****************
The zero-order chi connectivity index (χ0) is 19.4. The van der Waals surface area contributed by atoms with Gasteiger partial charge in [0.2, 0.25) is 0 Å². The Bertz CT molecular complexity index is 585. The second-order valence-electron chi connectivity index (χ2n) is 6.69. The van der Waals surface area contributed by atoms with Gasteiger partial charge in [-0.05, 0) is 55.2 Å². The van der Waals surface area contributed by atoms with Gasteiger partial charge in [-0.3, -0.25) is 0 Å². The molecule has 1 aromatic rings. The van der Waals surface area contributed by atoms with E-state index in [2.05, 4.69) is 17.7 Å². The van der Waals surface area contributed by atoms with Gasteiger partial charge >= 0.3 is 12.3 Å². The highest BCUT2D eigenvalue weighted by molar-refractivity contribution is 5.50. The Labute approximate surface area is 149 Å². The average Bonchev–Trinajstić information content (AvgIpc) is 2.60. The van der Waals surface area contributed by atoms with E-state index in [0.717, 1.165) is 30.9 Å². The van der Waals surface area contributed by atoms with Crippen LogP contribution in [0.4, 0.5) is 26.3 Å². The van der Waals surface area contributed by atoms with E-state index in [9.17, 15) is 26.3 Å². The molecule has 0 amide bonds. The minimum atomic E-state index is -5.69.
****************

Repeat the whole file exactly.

The zero-order chi connectivity index (χ0) is 19.4. The van der Waals surface area contributed by atoms with Gasteiger partial charge in [0.2, 0.25) is 0 Å². The Bertz CT molecular complexity index is 585. The second-order valence-electron chi connectivity index (χ2n) is 6.69. The van der Waals surface area contributed by atoms with Gasteiger partial charge in [-0.05, 0) is 55.2 Å². The van der Waals surface area contributed by atoms with Gasteiger partial charge in [-0.3, -0.25) is 0 Å². The molecule has 1 aromatic rings. The van der Waals surface area contributed by atoms with E-state index in [2.05, 4.69) is 17.7 Å². The van der Waals surface area contributed by atoms with Gasteiger partial charge >= 0.3 is 12.3 Å². The highest BCUT2D eigenvalue weighted by molar-refractivity contribution is 5.50. The Labute approximate surface area is 149 Å². The average Bonchev–Trinajstić information content (AvgIpc) is 2.60. The van der Waals surface area contributed by atoms with E-state index in [0.717, 1.165) is 30.9 Å². The van der Waals surface area contributed by atoms with Crippen LogP contribution in [0.4, 0.5) is 26.3 Å². The van der Waals surface area contributed by atoms with E-state index in [9.17, 15) is 26.3 Å². The molecule has 0 amide bonds. The minimum atomic E-state index is -5.69.